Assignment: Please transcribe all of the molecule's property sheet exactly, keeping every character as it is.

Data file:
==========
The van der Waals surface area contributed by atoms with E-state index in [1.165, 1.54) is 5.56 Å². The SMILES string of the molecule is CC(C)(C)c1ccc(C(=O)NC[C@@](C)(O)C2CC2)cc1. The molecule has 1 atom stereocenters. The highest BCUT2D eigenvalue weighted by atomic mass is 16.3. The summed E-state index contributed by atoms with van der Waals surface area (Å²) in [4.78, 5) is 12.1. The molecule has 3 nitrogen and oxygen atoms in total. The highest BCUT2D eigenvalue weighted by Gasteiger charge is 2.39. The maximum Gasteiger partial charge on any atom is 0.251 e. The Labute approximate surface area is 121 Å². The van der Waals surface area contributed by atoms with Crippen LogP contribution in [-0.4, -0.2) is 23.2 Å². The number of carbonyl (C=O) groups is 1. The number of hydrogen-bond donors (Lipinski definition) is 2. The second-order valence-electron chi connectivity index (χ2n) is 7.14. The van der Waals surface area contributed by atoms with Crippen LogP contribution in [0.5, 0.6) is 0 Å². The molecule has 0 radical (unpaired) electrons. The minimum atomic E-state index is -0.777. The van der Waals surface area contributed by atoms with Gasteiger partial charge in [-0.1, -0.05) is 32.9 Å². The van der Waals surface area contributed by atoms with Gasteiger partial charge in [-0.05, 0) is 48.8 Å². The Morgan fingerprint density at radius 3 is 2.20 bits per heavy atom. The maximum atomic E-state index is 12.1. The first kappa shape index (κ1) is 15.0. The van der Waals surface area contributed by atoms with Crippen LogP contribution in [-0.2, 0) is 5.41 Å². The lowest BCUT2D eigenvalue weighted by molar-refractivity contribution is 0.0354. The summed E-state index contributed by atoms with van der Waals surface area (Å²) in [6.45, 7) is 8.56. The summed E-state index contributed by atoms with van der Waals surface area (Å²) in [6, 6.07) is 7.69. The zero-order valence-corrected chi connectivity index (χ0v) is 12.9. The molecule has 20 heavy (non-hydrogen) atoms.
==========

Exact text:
The van der Waals surface area contributed by atoms with E-state index in [1.165, 1.54) is 5.56 Å². The SMILES string of the molecule is CC(C)(C)c1ccc(C(=O)NC[C@@](C)(O)C2CC2)cc1. The molecule has 1 atom stereocenters. The highest BCUT2D eigenvalue weighted by atomic mass is 16.3. The summed E-state index contributed by atoms with van der Waals surface area (Å²) in [4.78, 5) is 12.1. The molecule has 3 nitrogen and oxygen atoms in total. The highest BCUT2D eigenvalue weighted by Gasteiger charge is 2.39. The maximum Gasteiger partial charge on any atom is 0.251 e. The Labute approximate surface area is 121 Å². The van der Waals surface area contributed by atoms with Crippen LogP contribution in [-0.4, -0.2) is 23.2 Å². The number of carbonyl (C=O) groups is 1. The number of hydrogen-bond donors (Lipinski definition) is 2. The second-order valence-electron chi connectivity index (χ2n) is 7.14. The van der Waals surface area contributed by atoms with Crippen LogP contribution in [0.5, 0.6) is 0 Å². The molecule has 0 radical (unpaired) electrons. The minimum atomic E-state index is -0.777. The van der Waals surface area contributed by atoms with Gasteiger partial charge in [-0.1, -0.05) is 32.9 Å². The van der Waals surface area contributed by atoms with Gasteiger partial charge in [-0.05, 0) is 48.8 Å². The Morgan fingerprint density at radius 3 is 2.20 bits per heavy atom. The maximum atomic E-state index is 12.1. The first kappa shape index (κ1) is 15.0. The van der Waals surface area contributed by atoms with Crippen LogP contribution in [-0.2, 0) is 5.41 Å². The lowest BCUT2D eigenvalue weighted by molar-refractivity contribution is 0.0354. The summed E-state index contributed by atoms with van der Waals surface area (Å²) in [6.45, 7) is 8.56. The summed E-state index contributed by atoms with van der Waals surface area (Å²) in [6, 6.07) is 7.69. The zero-order valence-corrected chi connectivity index (χ0v) is 12.9. The molecule has 20 heavy (non-hydrogen) atoms.